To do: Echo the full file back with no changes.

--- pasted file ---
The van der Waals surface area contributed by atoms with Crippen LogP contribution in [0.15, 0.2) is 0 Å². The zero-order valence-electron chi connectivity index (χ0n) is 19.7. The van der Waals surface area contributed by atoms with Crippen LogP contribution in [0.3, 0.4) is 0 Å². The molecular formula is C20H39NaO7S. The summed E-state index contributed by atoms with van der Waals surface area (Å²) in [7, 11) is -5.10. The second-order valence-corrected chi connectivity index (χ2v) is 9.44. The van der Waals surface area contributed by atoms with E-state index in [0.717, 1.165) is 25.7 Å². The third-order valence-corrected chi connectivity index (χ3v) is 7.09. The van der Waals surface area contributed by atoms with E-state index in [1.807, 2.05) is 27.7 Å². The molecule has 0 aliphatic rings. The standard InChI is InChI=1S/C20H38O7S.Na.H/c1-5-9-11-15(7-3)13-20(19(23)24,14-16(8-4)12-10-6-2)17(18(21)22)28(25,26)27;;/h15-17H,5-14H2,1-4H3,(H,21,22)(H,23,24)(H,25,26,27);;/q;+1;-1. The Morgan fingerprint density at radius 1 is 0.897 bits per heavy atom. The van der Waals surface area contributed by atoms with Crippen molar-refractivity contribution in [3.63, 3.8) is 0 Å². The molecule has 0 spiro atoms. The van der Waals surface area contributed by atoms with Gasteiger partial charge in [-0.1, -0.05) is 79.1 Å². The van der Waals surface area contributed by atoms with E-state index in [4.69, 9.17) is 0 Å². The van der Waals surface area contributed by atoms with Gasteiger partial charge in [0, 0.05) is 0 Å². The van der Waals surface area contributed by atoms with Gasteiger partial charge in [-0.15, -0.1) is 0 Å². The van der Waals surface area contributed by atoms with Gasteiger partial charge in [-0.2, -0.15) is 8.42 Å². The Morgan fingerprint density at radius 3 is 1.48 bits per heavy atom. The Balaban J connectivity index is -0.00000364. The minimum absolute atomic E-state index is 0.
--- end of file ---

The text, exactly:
The van der Waals surface area contributed by atoms with Crippen LogP contribution in [0.15, 0.2) is 0 Å². The zero-order valence-electron chi connectivity index (χ0n) is 19.7. The van der Waals surface area contributed by atoms with Crippen LogP contribution in [0.3, 0.4) is 0 Å². The molecular formula is C20H39NaO7S. The summed E-state index contributed by atoms with van der Waals surface area (Å²) in [7, 11) is -5.10. The second-order valence-corrected chi connectivity index (χ2v) is 9.44. The van der Waals surface area contributed by atoms with E-state index in [0.717, 1.165) is 25.7 Å². The third-order valence-corrected chi connectivity index (χ3v) is 7.09. The van der Waals surface area contributed by atoms with E-state index in [1.807, 2.05) is 27.7 Å². The molecule has 0 aliphatic rings. The standard InChI is InChI=1S/C20H38O7S.Na.H/c1-5-9-11-15(7-3)13-20(19(23)24,14-16(8-4)12-10-6-2)17(18(21)22)28(25,26)27;;/h15-17H,5-14H2,1-4H3,(H,21,22)(H,23,24)(H,25,26,27);;/q;+1;-1. The Morgan fingerprint density at radius 1 is 0.897 bits per heavy atom. The van der Waals surface area contributed by atoms with Crippen molar-refractivity contribution in [3.63, 3.8) is 0 Å². The molecule has 0 spiro atoms. The van der Waals surface area contributed by atoms with Gasteiger partial charge in [-0.1, -0.05) is 79.1 Å². The van der Waals surface area contributed by atoms with E-state index in [4.69, 9.17) is 0 Å². The van der Waals surface area contributed by atoms with Gasteiger partial charge in [0, 0.05) is 0 Å². The van der Waals surface area contributed by atoms with Gasteiger partial charge in [-0.15, -0.1) is 0 Å². The van der Waals surface area contributed by atoms with Gasteiger partial charge in [-0.2, -0.15) is 8.42 Å². The Morgan fingerprint density at radius 3 is 1.48 bits per heavy atom. The Balaban J connectivity index is -0.00000364. The minimum absolute atomic E-state index is 0.